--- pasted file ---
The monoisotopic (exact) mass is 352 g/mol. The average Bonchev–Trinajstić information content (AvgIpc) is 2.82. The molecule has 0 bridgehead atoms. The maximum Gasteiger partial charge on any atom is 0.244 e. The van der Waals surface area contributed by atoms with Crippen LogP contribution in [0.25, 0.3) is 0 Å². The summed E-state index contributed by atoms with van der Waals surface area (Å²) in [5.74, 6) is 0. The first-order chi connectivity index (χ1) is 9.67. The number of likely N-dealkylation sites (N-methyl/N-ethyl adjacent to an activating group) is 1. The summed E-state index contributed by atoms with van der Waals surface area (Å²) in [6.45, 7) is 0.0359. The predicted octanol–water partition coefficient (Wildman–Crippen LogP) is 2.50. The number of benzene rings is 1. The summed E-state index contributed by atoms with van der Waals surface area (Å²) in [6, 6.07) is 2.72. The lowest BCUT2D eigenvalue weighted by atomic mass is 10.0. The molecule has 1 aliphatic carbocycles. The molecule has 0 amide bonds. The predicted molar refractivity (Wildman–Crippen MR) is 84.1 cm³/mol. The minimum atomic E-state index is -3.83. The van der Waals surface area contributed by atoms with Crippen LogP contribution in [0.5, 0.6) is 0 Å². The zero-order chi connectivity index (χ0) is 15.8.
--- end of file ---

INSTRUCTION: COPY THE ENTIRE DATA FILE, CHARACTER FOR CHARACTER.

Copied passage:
The monoisotopic (exact) mass is 352 g/mol. The average Bonchev–Trinajstić information content (AvgIpc) is 2.82. The molecule has 0 bridgehead atoms. The maximum Gasteiger partial charge on any atom is 0.244 e. The van der Waals surface area contributed by atoms with Crippen LogP contribution in [0.25, 0.3) is 0 Å². The summed E-state index contributed by atoms with van der Waals surface area (Å²) in [5.74, 6) is 0. The first-order chi connectivity index (χ1) is 9.67. The number of likely N-dealkylation sites (N-methyl/N-ethyl adjacent to an activating group) is 1. The summed E-state index contributed by atoms with van der Waals surface area (Å²) in [6.45, 7) is 0.0359. The predicted octanol–water partition coefficient (Wildman–Crippen LogP) is 2.50. The number of benzene rings is 1. The summed E-state index contributed by atoms with van der Waals surface area (Å²) in [6, 6.07) is 2.72. The lowest BCUT2D eigenvalue weighted by atomic mass is 10.0. The molecule has 1 aliphatic carbocycles. The molecule has 0 amide bonds. The predicted molar refractivity (Wildman–Crippen MR) is 84.1 cm³/mol. The minimum atomic E-state index is -3.83. The van der Waals surface area contributed by atoms with Crippen LogP contribution in [0.5, 0.6) is 0 Å². The zero-order chi connectivity index (χ0) is 15.8.